Writing Wrongs

August 08, 2006

Jump Week, Part 3: In which I finally leave the airplane


C-130 rolling down the strip.
Airborne Ranger going to take a little trip.
Stand up, hook up, shuffle to the door,
Jump right out and count to four.

You really do shuffle to the door. There’s no other way to describe it. We were packed in, and somehow, as always, I ended up between two former linemen. We were squeezed in so tight, I could’ve lifted my feet from the floor and let the momentum carry me forward.

The airplane circles the drop zone, and not everybody gets out on the first pass. Circle and wait for the go ahead. Then the jump master is back at it, shouting, “Go, go, go!” and shoving soldiers from the craft. Those who hesitated ended up with the imprint of a boot on their rear.

For me, there was no time to hesitate. Five in front, then four, then three, two, one. My feet touched the edge, the ground whipped by below me, then with a hefty shove, I was outside the plane. I tucked my chin, started the count, and wondered. Would I notice when my chute deployed?

I clutched the reserve chute strapped to my stomach. This was the parachute we’d use in case the main one didn’t deploy for some reason (and oh, there seemed to be so many reasons). In my left pocket of my BDUs, over my heart, I had an Airborne badge.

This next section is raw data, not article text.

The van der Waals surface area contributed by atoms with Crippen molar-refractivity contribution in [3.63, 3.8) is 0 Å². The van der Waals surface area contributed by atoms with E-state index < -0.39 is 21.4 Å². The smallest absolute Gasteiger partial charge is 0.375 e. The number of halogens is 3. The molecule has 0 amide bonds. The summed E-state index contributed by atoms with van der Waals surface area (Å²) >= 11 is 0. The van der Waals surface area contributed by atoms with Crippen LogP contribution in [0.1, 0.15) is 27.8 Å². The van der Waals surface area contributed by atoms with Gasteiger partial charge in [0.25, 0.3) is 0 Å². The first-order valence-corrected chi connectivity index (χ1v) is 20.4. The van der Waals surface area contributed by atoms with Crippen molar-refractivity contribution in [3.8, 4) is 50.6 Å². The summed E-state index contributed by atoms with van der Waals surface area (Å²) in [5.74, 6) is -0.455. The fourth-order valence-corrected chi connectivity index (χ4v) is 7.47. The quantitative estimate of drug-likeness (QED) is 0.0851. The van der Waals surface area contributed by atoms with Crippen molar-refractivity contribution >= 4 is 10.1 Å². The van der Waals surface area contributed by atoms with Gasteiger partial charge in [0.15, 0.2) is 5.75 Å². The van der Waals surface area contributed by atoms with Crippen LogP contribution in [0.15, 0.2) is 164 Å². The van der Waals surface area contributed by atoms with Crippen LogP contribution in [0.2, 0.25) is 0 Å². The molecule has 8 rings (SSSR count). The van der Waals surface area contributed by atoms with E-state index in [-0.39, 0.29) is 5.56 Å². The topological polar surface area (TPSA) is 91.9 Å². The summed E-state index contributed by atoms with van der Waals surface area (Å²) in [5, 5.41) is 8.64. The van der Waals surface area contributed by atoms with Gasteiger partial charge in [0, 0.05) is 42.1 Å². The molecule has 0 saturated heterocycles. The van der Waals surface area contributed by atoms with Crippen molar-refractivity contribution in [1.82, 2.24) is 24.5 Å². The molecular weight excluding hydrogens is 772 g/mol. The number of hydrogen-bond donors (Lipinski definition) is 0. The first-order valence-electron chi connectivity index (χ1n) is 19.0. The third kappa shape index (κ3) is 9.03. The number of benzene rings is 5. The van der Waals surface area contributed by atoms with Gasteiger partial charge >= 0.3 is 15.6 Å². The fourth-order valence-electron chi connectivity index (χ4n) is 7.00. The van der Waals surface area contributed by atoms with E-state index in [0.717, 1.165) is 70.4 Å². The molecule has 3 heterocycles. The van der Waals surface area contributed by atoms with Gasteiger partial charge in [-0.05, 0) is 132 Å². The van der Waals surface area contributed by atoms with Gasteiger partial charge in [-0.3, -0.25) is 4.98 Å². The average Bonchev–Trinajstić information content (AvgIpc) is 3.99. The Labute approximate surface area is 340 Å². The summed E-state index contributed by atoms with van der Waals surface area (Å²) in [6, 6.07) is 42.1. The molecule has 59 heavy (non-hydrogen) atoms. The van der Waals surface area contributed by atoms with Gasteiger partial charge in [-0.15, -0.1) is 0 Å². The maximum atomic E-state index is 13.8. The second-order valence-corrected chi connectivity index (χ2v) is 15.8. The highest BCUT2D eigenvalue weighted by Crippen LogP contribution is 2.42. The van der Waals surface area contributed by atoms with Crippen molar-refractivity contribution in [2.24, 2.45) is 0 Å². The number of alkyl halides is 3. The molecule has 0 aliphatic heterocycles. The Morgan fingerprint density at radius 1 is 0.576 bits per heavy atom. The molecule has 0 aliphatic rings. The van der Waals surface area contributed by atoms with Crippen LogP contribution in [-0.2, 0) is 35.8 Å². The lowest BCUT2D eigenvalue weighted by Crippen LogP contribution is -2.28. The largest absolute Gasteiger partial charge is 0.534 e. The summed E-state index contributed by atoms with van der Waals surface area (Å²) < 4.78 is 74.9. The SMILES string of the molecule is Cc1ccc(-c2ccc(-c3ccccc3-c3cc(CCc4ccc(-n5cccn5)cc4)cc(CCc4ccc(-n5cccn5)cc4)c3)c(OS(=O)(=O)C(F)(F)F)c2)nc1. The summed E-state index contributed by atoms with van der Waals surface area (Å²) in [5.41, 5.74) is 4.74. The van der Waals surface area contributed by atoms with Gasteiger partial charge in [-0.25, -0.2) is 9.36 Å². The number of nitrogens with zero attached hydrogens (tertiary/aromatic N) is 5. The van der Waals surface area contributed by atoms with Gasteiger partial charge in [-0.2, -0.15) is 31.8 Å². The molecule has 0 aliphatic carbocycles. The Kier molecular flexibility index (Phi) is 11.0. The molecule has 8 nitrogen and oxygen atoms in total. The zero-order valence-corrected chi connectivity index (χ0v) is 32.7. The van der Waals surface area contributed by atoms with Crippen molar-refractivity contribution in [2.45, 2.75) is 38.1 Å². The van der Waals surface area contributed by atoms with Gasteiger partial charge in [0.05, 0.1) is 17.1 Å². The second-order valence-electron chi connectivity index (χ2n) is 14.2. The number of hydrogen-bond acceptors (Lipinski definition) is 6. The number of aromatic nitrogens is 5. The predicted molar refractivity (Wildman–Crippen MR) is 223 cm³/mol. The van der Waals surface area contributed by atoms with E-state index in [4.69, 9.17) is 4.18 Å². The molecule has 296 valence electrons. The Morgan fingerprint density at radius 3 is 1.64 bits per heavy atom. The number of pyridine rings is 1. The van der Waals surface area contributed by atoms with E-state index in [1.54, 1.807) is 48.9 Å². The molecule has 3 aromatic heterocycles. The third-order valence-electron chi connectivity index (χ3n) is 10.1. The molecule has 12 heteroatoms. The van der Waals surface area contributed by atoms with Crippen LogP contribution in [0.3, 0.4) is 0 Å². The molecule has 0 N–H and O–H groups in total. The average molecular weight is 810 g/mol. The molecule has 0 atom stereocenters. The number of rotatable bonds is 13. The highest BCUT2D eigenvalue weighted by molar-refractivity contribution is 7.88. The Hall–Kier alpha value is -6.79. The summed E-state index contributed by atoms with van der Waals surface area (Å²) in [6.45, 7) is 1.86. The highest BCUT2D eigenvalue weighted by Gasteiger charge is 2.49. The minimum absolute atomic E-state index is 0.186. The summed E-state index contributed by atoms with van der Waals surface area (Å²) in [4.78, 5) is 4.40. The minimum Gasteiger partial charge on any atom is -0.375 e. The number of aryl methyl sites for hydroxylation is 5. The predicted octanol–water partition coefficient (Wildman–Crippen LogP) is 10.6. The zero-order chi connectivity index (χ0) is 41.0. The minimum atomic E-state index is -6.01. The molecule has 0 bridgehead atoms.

That morning, as I locked my door, Tim came storming from his BOQ room. In his hands, he held a uniform top and was snipping something from it with the scissors of a Swiss Army Knife.

He handed me the subdued, cloth Airborne badge that he had pretty much just ripped from his BDU top. “For luck,” he said. “I wore that on my first foreign jump and my scariest jump ever.”

And I noticed when my parachute deployed. It was pretty obvious. You slow down, amazingly enough. First thing: you look up to check the risers, make sure the chute deployed fully, and that the risers (attaching you to the chute) weren’t all twisted.

I had a beautiful chute, and not a single twist. And around me, so did everyone else. The drone of the plane faded, and I could hear laughter. A guy (probably one of my linebacker friends) near me said, “Man, this is better than sex!”

On the ground below were black hats, screaming up at us through megaphones. This, they reminded us, was the f--king Army, not a carnival ride. So SHUT up.

Oh, but it really felt like a carnival ride. And while floating down gently--and I went gently, if I caught an updraft, my chute would just hang there--I was ecstatic to remember that I had four more chances to do this.

Charity Tahmaseb wrote at 10:44 a.m.

|